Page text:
Would lower pay for chief executives improve corporate performance? I’m prompted to ask by a new paper which provides experimental evidence on group vs. individual decision-making. It concludes:
Small groups made better choices than individuals in isolation and substantially reduced the frequency of winner’s curse bids in a company takeover experiment...Groups make better decisions due to a combination of learning and the process of aggregating individual proposals into a group choice.
This has direct implications for corporate governance, because the decision analyzed here - a corporate takeover - is often a major cause of calamitous failure. This evidence suggests that a collegiate board might at least be better at avoiding disaster than boards which are dominated by a powerful CEO.
But what’s this got to do with CEO pay? Plenty. It’s reasonable to suppose that very high CEO pay will be associated with more individualistic decision-making. This could be because such pay is the product of a “superstar CEO” ideology which encourages the CEO to stamp himself on the firm. Or it might be simple gift exchange: even a CEO without an ego might think “If I’m being paid so much, I’ve got to take on the burden of decision-making myself.“ Either way, It could be that lower CEO pay would lead to more group decisions and thus to at least the avoidance of fatal errors.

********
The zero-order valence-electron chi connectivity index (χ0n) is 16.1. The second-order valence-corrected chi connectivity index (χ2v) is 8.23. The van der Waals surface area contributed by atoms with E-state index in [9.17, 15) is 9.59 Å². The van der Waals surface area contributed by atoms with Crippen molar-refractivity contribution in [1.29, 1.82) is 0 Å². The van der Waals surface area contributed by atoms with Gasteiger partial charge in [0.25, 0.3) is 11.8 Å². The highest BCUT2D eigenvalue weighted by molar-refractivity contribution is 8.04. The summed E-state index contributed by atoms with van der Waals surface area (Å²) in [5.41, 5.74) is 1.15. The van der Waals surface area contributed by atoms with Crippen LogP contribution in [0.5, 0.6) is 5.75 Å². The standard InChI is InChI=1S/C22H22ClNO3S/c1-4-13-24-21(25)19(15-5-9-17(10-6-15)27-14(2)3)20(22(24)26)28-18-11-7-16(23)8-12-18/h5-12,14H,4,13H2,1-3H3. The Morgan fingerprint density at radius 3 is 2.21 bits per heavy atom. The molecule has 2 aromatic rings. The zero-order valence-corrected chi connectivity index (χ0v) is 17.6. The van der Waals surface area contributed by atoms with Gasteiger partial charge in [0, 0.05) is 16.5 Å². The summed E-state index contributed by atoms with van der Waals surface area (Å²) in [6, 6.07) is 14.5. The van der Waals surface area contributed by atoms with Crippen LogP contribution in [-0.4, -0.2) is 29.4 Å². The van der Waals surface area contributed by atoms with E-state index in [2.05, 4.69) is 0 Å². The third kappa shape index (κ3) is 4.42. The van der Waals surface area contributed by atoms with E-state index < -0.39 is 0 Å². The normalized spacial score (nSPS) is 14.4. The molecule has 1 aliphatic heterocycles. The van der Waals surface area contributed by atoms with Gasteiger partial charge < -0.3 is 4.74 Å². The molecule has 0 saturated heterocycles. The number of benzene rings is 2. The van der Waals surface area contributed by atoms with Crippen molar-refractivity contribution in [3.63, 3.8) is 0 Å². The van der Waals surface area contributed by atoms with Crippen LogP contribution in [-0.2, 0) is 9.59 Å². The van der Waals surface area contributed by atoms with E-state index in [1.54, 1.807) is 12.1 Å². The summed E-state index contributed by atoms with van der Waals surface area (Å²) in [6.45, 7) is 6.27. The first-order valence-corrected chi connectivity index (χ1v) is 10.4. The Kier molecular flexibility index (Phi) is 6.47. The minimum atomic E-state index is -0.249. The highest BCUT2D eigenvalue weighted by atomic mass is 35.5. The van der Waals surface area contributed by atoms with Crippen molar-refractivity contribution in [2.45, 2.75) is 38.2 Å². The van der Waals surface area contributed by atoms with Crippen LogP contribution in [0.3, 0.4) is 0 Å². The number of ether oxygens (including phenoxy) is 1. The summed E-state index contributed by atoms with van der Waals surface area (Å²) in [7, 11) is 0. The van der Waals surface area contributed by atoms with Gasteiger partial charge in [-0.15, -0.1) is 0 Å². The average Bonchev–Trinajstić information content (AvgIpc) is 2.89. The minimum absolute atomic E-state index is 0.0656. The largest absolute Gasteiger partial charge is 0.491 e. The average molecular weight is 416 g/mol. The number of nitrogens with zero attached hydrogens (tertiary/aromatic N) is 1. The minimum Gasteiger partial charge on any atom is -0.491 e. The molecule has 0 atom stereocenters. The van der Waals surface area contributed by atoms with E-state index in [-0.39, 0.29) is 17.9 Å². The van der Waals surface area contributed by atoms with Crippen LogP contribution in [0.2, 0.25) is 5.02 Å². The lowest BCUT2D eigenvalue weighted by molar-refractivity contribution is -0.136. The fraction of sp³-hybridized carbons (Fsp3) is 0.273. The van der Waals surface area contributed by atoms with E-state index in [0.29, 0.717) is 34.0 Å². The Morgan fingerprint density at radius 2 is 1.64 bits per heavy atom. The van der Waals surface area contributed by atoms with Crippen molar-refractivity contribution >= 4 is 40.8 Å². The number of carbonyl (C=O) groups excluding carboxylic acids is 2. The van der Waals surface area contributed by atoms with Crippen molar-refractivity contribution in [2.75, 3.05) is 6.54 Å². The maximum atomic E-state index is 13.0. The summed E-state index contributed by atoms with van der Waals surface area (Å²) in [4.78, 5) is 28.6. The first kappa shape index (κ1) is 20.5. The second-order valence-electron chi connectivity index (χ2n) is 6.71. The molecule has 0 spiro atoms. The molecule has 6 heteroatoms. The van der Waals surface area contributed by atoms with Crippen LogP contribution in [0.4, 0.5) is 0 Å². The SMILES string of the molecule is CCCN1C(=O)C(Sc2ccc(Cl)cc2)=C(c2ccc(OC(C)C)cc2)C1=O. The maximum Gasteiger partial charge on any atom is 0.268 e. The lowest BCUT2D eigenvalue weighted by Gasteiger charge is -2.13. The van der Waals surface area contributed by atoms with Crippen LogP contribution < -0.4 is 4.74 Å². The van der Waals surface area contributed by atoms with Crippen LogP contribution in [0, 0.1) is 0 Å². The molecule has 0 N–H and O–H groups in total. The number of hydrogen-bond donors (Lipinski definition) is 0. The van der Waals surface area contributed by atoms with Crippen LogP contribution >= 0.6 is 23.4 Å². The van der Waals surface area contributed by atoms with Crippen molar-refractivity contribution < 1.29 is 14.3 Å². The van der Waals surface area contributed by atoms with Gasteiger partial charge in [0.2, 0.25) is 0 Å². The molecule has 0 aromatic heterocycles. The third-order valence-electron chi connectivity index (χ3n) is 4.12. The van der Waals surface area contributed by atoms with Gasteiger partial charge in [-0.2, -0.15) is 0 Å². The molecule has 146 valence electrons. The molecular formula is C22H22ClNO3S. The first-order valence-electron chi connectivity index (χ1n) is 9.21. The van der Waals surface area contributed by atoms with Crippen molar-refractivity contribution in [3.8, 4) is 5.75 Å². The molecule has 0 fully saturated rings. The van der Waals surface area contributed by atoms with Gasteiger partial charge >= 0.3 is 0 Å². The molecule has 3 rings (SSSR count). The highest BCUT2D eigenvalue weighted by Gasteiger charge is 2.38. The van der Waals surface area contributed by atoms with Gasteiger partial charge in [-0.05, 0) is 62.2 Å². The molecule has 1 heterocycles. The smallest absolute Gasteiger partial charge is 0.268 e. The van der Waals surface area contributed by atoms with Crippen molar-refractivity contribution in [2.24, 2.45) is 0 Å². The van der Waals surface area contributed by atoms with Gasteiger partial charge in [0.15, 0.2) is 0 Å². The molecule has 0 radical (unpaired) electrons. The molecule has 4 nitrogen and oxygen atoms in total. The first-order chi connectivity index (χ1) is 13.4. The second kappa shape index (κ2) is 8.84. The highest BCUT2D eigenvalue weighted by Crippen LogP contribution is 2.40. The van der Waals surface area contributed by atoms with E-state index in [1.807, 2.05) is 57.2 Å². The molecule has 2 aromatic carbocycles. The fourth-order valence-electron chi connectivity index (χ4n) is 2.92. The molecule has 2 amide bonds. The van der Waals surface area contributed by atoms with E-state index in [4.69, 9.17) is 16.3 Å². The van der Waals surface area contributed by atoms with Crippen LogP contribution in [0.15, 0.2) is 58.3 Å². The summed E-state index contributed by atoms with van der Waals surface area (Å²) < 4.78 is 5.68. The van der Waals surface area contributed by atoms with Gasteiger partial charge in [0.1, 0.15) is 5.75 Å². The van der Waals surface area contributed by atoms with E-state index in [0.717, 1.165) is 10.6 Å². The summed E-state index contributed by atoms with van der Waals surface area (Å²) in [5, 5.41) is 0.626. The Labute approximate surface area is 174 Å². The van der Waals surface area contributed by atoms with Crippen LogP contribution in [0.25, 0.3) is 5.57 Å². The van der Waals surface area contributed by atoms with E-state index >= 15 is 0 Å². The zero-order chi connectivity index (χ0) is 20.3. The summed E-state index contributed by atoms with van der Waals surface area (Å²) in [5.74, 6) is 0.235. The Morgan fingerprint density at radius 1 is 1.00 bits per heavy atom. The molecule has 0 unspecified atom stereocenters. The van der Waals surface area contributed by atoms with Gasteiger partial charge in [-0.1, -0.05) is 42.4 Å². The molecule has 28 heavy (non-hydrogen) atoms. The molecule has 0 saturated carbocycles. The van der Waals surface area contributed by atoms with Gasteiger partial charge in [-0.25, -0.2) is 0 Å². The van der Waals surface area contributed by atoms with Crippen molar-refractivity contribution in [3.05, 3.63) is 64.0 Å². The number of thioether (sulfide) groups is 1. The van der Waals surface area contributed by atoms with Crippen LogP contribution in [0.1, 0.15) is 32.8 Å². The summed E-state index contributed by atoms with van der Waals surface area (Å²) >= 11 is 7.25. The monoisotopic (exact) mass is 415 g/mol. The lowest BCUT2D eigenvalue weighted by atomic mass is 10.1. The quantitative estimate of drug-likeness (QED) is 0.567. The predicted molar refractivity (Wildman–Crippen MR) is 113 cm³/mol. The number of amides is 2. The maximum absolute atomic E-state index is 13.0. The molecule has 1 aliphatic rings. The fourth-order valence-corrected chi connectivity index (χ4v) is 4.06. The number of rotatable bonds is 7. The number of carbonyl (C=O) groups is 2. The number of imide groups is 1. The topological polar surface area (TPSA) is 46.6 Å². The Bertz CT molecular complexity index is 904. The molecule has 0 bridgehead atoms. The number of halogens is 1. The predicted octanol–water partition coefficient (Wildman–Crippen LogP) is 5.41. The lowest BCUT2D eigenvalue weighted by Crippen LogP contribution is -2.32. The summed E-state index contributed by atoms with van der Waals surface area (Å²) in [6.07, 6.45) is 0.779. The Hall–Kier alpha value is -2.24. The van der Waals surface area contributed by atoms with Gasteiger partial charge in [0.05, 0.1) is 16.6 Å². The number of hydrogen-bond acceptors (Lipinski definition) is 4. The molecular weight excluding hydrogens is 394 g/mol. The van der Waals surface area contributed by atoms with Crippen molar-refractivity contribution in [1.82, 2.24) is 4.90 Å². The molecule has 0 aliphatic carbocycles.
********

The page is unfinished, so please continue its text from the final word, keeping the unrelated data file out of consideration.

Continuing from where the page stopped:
Sadly, however, the direct empirical evidence here is inconclusive. The consensus seems to be that the link between CEO pay and firm performance is weak or hard (pdf) to identify (pdf). But this is consistent with offsetting mechanisms.
On the one hand, there’s a simple sorting effect. We’d expect the best CEOs to work in the highest-paying firms and to deliver good firm performance. This points to a positive correlation. On the other hand, mechanisms like the one I have in mind here - or the over-motivation effect - might induce a negative correlation between the two.
If you think this is straightforward, there’s another wrinkle. The paper also found that group decision-making tends to lead to the median opinion of the group being chosen, which implies that the best proposal is unlikely to be selected.
This, in turn, suggests that the question of whether to have a collegiate or CEO-dominated board hinges in part upon the payoffs to decisions. If a single bad decision can bring the firm down, collegiate decision making is best. But if the payoffs to bad decisions are low, and those to the best decisions are high, then more individualistic decision-making might be preferred.